The leader of a provisional new party, which aims to garner support from rural voters, says that the pro-Beijing rural faction may win five seats in the Legislative Council elections this September.

Hau Chi-keung, chairman of the Sheung Shui District Rural Committee, has been gathering support for a new party provisionally called the “New Territories Progressive Alliance” over the past few months. He is also an ex-officio executive councillor of the Heung Yee Kuk and a member of the pro-establishment Liberal Party. The Heung Yee Kuk are a powerful advisory body representing rural interests in the New Territories. 

Hau said on a RTHK radio programme on Tuesday that the new party would use its “full power to defend the traditional rights of the [indigenous] people of the New Territories.”

Hau Chi-keung. File

“We need to let people know that the rights of the people of the New Territories are not given by the government – they are continuously being limited,” Hau said. “On land resumption to build new towns, we have never negotiated a price with the government, [the price is] whatever the government says.”

Hau said that there are 200,000 indigenous people who are registered as voters in the New Territories East and West constituencies respectively and that it would not be surprising if the party wins two seats in each constituency.  This would total five seats, if combined with the functional constituency seat the Heung Yee Kuk holds.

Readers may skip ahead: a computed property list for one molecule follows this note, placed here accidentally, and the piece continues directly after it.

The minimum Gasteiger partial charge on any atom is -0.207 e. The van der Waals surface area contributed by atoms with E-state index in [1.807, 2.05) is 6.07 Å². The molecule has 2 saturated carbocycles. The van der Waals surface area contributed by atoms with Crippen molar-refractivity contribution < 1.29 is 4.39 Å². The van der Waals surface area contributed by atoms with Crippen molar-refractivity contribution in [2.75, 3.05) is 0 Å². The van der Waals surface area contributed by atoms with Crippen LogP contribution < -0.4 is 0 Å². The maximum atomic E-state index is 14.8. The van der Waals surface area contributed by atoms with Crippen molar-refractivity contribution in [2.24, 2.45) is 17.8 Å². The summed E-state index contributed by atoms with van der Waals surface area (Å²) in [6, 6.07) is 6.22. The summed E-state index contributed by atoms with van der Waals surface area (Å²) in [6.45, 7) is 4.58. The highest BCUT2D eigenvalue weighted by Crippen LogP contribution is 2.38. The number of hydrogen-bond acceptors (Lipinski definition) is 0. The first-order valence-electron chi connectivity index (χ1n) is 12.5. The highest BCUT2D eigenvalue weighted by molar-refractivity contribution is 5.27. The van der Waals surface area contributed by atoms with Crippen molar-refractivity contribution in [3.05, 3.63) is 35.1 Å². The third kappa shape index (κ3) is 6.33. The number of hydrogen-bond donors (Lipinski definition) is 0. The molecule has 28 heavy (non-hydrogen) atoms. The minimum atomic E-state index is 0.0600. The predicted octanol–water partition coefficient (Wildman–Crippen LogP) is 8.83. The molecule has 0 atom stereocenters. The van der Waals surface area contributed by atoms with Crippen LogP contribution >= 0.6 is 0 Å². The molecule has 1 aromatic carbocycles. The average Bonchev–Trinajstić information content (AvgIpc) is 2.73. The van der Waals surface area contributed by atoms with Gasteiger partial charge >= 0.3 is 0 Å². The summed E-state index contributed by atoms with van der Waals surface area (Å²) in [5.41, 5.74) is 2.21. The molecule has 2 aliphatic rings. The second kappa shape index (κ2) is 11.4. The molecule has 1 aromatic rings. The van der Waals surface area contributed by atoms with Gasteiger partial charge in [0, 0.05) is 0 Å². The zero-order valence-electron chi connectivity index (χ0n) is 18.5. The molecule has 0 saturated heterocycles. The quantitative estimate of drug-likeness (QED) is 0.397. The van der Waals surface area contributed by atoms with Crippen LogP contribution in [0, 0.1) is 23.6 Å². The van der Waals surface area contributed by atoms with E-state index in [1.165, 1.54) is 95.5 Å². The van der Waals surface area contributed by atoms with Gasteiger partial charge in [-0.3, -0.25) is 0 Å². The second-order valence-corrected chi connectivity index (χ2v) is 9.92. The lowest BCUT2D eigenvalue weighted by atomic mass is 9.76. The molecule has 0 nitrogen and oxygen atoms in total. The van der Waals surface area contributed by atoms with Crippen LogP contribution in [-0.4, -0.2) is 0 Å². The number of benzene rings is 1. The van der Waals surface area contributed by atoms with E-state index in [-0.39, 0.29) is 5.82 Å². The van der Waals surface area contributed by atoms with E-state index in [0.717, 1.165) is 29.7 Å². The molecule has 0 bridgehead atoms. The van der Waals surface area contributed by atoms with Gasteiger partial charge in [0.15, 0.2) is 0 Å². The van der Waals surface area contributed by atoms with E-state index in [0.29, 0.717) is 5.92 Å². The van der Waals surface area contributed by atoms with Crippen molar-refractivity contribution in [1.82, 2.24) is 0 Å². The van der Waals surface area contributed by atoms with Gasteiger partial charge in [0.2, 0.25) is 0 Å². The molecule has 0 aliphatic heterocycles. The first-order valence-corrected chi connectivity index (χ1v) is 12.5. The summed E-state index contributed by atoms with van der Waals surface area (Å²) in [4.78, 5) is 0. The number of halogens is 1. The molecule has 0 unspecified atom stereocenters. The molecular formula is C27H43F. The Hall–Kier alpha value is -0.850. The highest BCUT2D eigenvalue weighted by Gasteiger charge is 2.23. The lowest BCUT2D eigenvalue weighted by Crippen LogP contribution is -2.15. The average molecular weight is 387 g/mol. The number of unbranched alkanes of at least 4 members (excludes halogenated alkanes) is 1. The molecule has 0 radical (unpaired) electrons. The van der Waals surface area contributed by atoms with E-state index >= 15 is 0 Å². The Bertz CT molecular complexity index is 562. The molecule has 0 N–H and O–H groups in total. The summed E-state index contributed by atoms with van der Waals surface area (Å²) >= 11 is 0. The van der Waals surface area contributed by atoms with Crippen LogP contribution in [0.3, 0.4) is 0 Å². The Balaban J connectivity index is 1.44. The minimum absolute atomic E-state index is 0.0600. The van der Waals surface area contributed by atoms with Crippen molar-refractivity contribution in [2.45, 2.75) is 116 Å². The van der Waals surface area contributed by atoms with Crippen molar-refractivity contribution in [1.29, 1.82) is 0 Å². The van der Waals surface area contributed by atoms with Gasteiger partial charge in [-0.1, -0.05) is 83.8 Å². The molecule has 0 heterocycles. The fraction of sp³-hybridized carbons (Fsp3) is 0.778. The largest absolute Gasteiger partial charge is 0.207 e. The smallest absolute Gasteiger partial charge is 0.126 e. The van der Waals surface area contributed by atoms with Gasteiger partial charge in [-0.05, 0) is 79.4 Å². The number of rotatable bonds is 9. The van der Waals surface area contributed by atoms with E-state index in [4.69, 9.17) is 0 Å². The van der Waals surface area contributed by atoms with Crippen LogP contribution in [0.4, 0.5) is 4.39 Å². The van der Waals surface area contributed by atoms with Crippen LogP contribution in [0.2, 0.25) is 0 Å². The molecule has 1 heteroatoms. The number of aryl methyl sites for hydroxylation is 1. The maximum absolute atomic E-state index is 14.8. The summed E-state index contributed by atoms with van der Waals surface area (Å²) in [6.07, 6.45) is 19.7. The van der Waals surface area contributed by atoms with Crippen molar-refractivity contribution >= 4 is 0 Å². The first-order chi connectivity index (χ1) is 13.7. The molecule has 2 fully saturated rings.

The new party would also aim at gaining support from the general populace, he added.

Hau used the Federation of Trade Unions as an example, which currently has a lawmaker seat in the LegCo’s functional constituency, to explain why a new party should be formed.

“Why does it send people to run [in the geographical constituency]? It is doing well, and has a few seats,” Hau said.

Lau Wong-fat. File

He said that the idea of forming a party for the indigenous people of the New Territories was first proposed by Heung Yee Kuk lawmaker Lau Wong-fat in 2014, to defend their rights.

“In the past two years a lot has happened, especially the illegal structure issue, land issues, the concessionary right [of the small house policy] – there are also many big issues in society that involve the New Territories,” he said.

Hau, who just returned from Beijing, told reporters after the programme that his “old friends” in Beijing expressed positive sentiment towards the new party, that there is freedom to form parties in Hong Kong, and it is good for Hong Kong society.

But he did not disclose the identity of the people mentioned, saying they were simply “good friends”.

The Small House Policy, whereby indigenous villagers in the New Territories are allowed to build a house, was introduced in 1972.

Kris Cheng

Kris Cheng is a Hong Kong journalist with an interest in local politics. His work has been featured in Washington Post, Public Radio International, Hong Kong Economic Times and others. He has a BSSc in Sociology from the Chinese University of Hong Kong. Kris is HKFP's Editorial Director.